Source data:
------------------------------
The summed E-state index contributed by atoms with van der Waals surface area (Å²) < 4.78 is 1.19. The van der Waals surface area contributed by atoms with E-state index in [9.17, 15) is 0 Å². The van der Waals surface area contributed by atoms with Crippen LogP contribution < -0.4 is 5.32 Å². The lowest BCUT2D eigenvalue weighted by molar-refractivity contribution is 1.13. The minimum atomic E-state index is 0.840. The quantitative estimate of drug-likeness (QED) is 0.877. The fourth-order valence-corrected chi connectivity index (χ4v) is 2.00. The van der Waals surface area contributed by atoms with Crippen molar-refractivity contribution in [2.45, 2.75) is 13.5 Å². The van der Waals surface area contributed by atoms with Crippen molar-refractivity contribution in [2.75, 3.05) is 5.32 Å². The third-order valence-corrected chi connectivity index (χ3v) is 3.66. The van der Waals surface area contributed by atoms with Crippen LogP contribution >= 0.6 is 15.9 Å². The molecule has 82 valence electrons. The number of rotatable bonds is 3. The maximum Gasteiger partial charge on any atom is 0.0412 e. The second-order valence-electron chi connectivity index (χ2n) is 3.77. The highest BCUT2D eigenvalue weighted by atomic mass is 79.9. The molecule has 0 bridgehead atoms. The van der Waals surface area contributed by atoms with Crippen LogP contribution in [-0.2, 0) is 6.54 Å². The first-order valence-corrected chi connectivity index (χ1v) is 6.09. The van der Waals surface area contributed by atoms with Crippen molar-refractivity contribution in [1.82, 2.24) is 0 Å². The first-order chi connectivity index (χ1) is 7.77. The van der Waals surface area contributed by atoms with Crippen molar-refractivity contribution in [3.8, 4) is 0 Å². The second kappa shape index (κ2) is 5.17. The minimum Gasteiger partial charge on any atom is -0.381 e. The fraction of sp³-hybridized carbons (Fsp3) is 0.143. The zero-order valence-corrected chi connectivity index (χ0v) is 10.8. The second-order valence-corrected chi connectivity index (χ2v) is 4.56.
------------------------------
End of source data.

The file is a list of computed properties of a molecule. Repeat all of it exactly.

The summed E-state index contributed by atoms with van der Waals surface area (Å²) < 4.78 is 1.19. The van der Waals surface area contributed by atoms with E-state index in [9.17, 15) is 0 Å². The van der Waals surface area contributed by atoms with Crippen LogP contribution < -0.4 is 5.32 Å². The lowest BCUT2D eigenvalue weighted by molar-refractivity contribution is 1.13. The minimum atomic E-state index is 0.840. The quantitative estimate of drug-likeness (QED) is 0.877. The fourth-order valence-corrected chi connectivity index (χ4v) is 2.00. The van der Waals surface area contributed by atoms with Crippen molar-refractivity contribution in [2.45, 2.75) is 13.5 Å². The van der Waals surface area contributed by atoms with Crippen molar-refractivity contribution in [2.75, 3.05) is 5.32 Å². The third-order valence-corrected chi connectivity index (χ3v) is 3.66. The van der Waals surface area contributed by atoms with Crippen LogP contribution >= 0.6 is 15.9 Å². The molecule has 82 valence electrons. The number of rotatable bonds is 3. The maximum Gasteiger partial charge on any atom is 0.0412 e. The second-order valence-electron chi connectivity index (χ2n) is 3.77. The highest BCUT2D eigenvalue weighted by atomic mass is 79.9. The molecule has 0 bridgehead atoms. The van der Waals surface area contributed by atoms with Crippen LogP contribution in [-0.2, 0) is 6.54 Å². The first-order valence-corrected chi connectivity index (χ1v) is 6.09. The van der Waals surface area contributed by atoms with Crippen molar-refractivity contribution in [1.82, 2.24) is 0 Å². The first-order chi connectivity index (χ1) is 7.77. The van der Waals surface area contributed by atoms with Crippen molar-refractivity contribution in [3.8, 4) is 0 Å². The second kappa shape index (κ2) is 5.17. The minimum Gasteiger partial charge on any atom is -0.381 e. The fraction of sp³-hybridized carbons (Fsp3) is 0.143. The zero-order valence-corrected chi connectivity index (χ0v) is 10.8. The second-order valence-corrected chi connectivity index (χ2v) is 4.56.